From Roman Ruins to Bosnian Ruins
I have arrived in Sarajevo! Today is my second full day here in Bosnia.
Tuesday morning when I woke up at my friend’s apartment in Milan I realized
that the next time I was going to sleep in a bed was going to be in
Sarajevo, that was when I realized that this idea about going to Sarajevo
was no longer “a pie in the sky”, but reality.
On Tuesday afternoon, I took a train from Milan to Venice and spent about
an hour in front of the train station in Venice in awe at the beauty of the
canal and buildings while waiting for my overnight train to Zagreb. Once I
saw the Austro Hungarian architecture in Zagreb, I realized once again how
much I miss Budapest. (I lived there from August-December 1997.)
From Zagreb to Sarajevo
The scenery seemed really nice and I didn’t see any dilapidated Eastern
European Ladas or Yugos on the streets. Nice German cars, only. My friend Paula Goldman says that they old cars were destroyed during the war.
Once we crossed into Respublika Srpska, the Serb controlled entity of
Bosnia-Hercegovina, the signs were almost all in Cyrillic characters instead of
the Latin characters of Croatia. As Croatia is Catholic, it was influenced by
Rome and they use the Latin script. Serbia is Orthodox, from the Byzantine
period and thus they use the Cyrillic alphabet as Bulgaria, Russia and
other Christian Orthodox countries. The languages, Croatian, Bosnian and Serbian
are essentially the same. Just due to nationalist reasons, their names
change as you cross borders.
The houses were remarkably nice and the fields were full of crops. It was hard to
believe that there was a war here in the past decade. Everything seemed
normal until a couple of tanks rolled by and people in the bus awed in
disbelief. I had never seen a tank before with soldiers in it. Just the
monumental ones in front of the military buildings in Buenos Aires, Argentina. There
were no border guards between Respublika Srpska and Bosnia Hercegovina
(BiH) as they are supposedly the same country, just governed by different
ethnicities. BiH is the Croat-Muslim Federation.
From Roman ruins to Roman ruins
Seriously, I expected the road to be horrendous, with burnt and destroyed
villages, but it was an extremely pleasant ride through the mountains. As
we got closer to Sarajevo, I started to see buildings and houses with
bullet marks and huge parts of the exterior walls destroyed. One totally intact
house stood near another one in absolute ruins. We passed what I think was an
electricity plant, but the only thing that remained were these tall
columns which reminded me of the columns of the Roman Forum I had just seen in Rome on Sunday.
Near the bus station, I saw totally destroyed apartment blocks and
buildings, an absolute horror.
I am extremely indebted to Paula, because she got me an excellent apartment
in the old part of town near the historic Turkish part of the city. The
landlords are extremely nice and I have an amazing view of the mine filled
mountain range. Four years ago, an Armenian women made a presentation at
the International House at the University of California at Berkeley about the Armenian genocide (around WWI the Ottoman Empire, killed mass amounts of Armenians and the world stood by and let it happen. Hitler took this as a sign that he could have a Jewish genocide and nobody would care and he was right.) A few weeks later, I was on the roof of Barrows Hall contemplating the sunset on the San Francisco Bay and I ran into her and she recognized me from her presentation and she said to me “When you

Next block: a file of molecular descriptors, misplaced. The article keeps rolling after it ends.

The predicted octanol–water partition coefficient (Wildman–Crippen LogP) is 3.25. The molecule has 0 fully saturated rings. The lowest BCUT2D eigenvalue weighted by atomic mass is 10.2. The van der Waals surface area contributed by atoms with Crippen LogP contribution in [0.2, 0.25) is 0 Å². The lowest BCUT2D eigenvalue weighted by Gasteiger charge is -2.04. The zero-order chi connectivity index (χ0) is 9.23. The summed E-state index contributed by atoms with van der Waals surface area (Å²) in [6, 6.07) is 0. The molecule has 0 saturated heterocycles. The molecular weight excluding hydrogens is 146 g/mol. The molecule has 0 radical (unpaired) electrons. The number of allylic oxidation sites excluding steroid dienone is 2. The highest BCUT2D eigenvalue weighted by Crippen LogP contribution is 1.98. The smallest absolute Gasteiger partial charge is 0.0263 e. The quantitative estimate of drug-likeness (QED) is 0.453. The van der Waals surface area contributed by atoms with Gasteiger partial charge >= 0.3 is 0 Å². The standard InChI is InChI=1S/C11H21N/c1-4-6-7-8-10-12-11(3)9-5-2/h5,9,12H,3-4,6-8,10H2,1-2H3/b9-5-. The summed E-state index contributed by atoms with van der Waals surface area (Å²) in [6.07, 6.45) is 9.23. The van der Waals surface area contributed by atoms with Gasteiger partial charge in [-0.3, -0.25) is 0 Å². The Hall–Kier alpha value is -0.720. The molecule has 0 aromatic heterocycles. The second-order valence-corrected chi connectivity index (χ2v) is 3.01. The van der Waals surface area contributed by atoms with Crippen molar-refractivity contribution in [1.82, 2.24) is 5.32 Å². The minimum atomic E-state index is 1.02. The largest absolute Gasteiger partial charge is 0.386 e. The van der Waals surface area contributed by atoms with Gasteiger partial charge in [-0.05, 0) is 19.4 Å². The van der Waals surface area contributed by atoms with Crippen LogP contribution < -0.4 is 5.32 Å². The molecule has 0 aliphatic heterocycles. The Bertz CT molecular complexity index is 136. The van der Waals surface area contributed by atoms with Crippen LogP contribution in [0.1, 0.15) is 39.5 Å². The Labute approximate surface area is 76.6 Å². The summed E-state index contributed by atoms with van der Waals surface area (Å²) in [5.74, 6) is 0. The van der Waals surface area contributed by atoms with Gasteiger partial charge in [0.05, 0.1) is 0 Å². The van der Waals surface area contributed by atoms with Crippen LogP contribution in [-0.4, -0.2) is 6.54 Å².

see such beauty such as this (referring to the amazing view of the bay), it
is impossible to imagine horrible events can happen.” As I looked at my
window yesterday morning, I remembered her phrase. This place is in such a
gorgeous place and now with the landmines, you can’t walk everywhere you
The little I have seen of Sarajevo, with the exception of the destroyed
buildings, is seemingly normal and if I didn’t know about the history, I
would think that it was a town like any other. Western stores, markets full
of fruits and vegetables, butcher shops, all the normal elements of a town.
Young people dress extremely well. But I can’t stop wondering what drives
this economy? Is it the fake economy make by the international
organizations here? Bosnia doesn’t produce anything since many factories
were destroyed during the war. So, where does the money flow come from? By
the way, there are no ATM machines here and few places take credit cards or
travelers checks. Deutsche Marks are the currency of choice and I had to max
out on my bank cards in Italy and withdraw lots of Italian lira and convert
them to Marks before coming here. I have never carried so much cash
before, but I needed it for myself and for Paula.
This morning, my landlady was taking me around town and told me that it was
better for her during the war because at least then she had hope. Now
that the war is over and nothing is moving, there is no hope. It is
worse. Similar to what some Palestinians told me about peace and economic
development in the Palestinian Territories and Israel, they felt more hope
during the Intifada than now.
The Canadian guy who was sitting next to me at this internet place told me
that he read that this is one of the most heavily mined places in the
Every week people, mostly children, die from the mines. Even places which
are considered cleared, are not. The mines can be in forms of dolls, toys,
anything. Yes, I am a wandering soul, but I am keeping a leash on myself
and will not dare to wander off the concrete. I may be crazy, but I am not
stupid. It’s sad because I am an adult and can monitor myself, but kids
don’t understand the meaning of mines and keeping away from certain areas.
How can you tell a kid that he may blow up?
There are lots of things I could write as many thoughts have filled my
mind, but my tummy rules and I am hungry and my back hurts from sitting here.